I don't know why, but hot-spring baths tend to make me feel all pumped up and full of energy...almost too much energy. I remember visiting a natural hot-spring bath over in Niigata once, and I was left so quiveringly energized that I had to run around the block a couple times afterward to calm down. This one didn't overload my batteries quite so much, but I still felt weirdly wired and unable to concentrate as I made my way back to the hotel building and my room...mistaking almost every turn. One poor trio of girls that shared my route apparently got unnerved by my frequent wandering off in a different direction and then stomping back in a huff, the youngest of the three finally whispering anxiously, "You know, I really hate that guy!" I'm sure my stringy-wet hair hanging limply in my face (Yes, I need a haircut!) probably didn't help matters. Still, I made it back to the room, had a cold drink, washed my hair, and went to bed.

Naturally, it was too cold with the air conditioner on and too hot with it off. I didn't sleep all that well.

(To be continued...)


  • I wonder if you had a full four days of vacation if you would wear yourself out! Funny thing about the spa. Must be that funny metabolism of yours.Interesting to note how much your daughter looks like your wife, and your son looks more like you. They are growing up fast.

    By Anonymous Dave, at 12:27 AM  

  • Wow, that statue is quite impressive - as well as the three of you making it up to the top for a spectacular lookout. Think how far you could see if the mist were gone.

    And how nice to see you and the family in pictures :-)

    p.s. seeing the sushi on your plates made me wish I weren't having Thai for lunch today...

    By Anonymous Anonymous, at 1:21 AM  

  • Can tell it's a great trip! :)

    Your daughter looks so tan! Hehehe...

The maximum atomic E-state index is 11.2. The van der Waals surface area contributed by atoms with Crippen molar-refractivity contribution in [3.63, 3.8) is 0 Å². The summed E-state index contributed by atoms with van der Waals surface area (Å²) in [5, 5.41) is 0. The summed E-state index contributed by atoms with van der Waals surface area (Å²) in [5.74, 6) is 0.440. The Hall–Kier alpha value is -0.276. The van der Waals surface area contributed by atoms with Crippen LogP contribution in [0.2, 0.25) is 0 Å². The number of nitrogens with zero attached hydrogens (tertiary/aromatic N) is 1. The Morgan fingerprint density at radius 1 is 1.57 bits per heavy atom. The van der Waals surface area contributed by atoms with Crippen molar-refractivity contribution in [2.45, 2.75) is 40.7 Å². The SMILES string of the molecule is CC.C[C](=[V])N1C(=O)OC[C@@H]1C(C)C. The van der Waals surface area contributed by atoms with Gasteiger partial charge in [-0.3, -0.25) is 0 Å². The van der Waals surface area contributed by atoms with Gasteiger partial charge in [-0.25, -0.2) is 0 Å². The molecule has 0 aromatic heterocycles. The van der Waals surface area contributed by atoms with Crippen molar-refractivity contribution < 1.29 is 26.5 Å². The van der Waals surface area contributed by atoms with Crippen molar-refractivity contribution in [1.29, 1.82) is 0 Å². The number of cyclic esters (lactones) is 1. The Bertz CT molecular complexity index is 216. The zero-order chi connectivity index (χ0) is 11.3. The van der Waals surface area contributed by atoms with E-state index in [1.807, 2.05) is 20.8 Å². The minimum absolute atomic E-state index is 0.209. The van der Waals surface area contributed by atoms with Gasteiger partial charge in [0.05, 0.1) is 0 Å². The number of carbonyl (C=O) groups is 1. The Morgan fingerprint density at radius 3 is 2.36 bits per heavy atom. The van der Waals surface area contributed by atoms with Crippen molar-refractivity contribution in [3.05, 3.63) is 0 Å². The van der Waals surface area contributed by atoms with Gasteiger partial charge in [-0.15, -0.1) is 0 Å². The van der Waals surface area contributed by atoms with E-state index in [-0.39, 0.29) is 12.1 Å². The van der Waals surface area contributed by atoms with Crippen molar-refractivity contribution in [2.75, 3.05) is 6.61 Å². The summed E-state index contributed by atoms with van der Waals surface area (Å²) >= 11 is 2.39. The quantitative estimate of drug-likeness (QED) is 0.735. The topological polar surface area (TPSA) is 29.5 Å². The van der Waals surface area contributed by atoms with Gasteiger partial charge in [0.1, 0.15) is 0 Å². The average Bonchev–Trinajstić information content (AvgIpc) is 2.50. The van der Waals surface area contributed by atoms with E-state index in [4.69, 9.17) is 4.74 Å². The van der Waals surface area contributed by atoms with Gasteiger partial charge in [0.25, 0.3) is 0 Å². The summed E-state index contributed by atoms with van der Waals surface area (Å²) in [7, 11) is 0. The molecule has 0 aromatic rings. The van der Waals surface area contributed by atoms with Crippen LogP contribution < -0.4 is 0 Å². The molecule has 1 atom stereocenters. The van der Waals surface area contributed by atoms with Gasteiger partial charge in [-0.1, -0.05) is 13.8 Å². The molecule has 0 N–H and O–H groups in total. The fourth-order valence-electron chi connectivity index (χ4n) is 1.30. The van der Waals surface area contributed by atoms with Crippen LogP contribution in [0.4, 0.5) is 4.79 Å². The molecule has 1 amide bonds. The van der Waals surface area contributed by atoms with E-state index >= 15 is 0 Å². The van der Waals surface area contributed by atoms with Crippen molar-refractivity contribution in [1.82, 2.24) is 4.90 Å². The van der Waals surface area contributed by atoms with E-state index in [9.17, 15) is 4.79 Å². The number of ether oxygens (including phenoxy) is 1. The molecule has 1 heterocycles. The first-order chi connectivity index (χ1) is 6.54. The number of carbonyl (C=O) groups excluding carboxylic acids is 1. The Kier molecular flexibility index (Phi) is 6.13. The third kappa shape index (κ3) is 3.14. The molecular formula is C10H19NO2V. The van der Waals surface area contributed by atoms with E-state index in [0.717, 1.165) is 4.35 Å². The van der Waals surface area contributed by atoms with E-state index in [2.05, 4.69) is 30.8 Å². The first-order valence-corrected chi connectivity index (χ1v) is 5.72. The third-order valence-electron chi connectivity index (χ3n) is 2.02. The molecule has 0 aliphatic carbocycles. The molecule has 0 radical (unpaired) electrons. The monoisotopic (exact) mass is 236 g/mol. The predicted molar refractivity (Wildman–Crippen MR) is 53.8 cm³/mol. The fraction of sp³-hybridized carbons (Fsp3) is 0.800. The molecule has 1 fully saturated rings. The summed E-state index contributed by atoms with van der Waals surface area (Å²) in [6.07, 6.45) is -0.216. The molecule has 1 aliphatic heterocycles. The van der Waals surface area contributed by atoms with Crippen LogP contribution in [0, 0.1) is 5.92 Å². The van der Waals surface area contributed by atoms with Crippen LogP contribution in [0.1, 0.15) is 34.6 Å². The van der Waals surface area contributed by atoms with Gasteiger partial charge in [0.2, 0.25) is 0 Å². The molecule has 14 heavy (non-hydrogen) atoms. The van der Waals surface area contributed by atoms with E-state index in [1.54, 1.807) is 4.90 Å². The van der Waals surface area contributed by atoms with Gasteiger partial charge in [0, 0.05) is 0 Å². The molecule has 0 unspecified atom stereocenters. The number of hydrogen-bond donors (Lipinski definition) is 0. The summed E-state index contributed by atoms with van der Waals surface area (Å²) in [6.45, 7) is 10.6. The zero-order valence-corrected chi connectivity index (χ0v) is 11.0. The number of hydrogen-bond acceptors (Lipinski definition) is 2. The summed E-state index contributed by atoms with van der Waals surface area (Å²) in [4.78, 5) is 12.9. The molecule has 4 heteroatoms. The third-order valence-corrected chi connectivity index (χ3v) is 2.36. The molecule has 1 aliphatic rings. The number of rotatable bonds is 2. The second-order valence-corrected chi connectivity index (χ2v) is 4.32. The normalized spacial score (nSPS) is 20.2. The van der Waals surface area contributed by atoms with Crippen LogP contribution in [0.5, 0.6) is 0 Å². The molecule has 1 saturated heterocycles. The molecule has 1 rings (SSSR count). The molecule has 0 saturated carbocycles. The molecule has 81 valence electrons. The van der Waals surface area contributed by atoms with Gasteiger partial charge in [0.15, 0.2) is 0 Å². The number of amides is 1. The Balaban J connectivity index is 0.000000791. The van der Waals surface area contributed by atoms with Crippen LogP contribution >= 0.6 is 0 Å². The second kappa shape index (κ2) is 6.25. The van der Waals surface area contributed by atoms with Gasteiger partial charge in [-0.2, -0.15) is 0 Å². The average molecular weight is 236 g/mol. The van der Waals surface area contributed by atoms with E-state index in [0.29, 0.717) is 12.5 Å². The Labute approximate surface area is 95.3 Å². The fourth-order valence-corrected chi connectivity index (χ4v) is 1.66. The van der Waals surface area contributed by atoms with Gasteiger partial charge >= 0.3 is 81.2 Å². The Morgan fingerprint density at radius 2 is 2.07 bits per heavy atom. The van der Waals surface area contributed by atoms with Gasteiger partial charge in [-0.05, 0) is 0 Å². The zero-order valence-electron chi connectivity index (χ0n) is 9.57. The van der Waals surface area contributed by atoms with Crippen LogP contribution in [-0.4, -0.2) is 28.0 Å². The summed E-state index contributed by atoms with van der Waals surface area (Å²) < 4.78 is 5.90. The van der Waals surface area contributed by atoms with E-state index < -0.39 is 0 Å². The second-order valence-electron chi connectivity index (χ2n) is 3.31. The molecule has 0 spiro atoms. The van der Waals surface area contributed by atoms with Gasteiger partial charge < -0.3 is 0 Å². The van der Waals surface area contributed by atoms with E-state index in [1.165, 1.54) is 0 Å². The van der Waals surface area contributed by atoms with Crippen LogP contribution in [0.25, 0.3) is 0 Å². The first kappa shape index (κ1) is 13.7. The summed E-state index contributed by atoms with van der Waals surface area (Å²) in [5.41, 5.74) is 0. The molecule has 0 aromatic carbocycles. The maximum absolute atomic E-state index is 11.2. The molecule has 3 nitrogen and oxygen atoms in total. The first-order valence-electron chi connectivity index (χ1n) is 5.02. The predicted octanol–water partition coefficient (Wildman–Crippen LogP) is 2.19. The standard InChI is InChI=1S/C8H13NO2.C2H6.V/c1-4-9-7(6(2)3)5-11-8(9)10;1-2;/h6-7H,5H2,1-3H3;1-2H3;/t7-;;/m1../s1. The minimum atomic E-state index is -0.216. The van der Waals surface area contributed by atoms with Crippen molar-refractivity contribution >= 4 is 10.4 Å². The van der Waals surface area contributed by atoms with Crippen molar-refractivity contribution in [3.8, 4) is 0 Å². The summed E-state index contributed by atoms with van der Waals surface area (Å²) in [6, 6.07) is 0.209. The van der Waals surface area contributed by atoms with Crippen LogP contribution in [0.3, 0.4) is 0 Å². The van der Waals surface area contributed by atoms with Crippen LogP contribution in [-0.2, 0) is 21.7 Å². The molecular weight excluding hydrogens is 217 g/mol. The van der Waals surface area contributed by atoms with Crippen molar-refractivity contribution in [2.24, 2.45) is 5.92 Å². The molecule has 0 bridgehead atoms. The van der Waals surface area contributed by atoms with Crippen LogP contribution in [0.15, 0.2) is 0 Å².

It made me laugh when I saw you were eating bread and salad using chopsticks, hahaha

    By Blogger Selba, at 4:18 AM  

  • That is an amazing statue. I am enjoying the cultural context as well. Your buffet dinner makes me want to head to our local Japanese buffet right now (except it is too expensive). Look forward to hearing more (though with some sense of foreboding).

    By Blogger Don Snabulus, at 4:55 AM  

  • Cool. We'll have to check out that statue. We were planning for Hokkaido this year too, but as the time approached the cost of it loomed larger and larger and our inability to plan well finally convinced us to put it off. Coincidentally - sort of - I offered up a couple of days at Katsuura - southeast coast of Boso as a second choice. With all the sailing taxing our unfit bodies, even that seemed like too much work (whether by train or car) and we ended up taking the bus to Disney Sea for a day instead.

    Glad you got a REAL vacation. Playing "Life" with your daughter is nice and reminds me of playing various board games and cards with my own girls. Good thing for families to do.

    Sorry for a blogappotomus comment.

    By Blogger Pandabonium, at 8:14 PM  

  • Beautiful pics of your family by the way. But, hey! You need a haircut.

    By Blogger Pandabonium, at 8:19 PM  

  • Yep, glad you got a real vacation, MM.

    The food looks good and you hold your chopsticks well.

    By Blogger HappySurfer, at 5:37 PM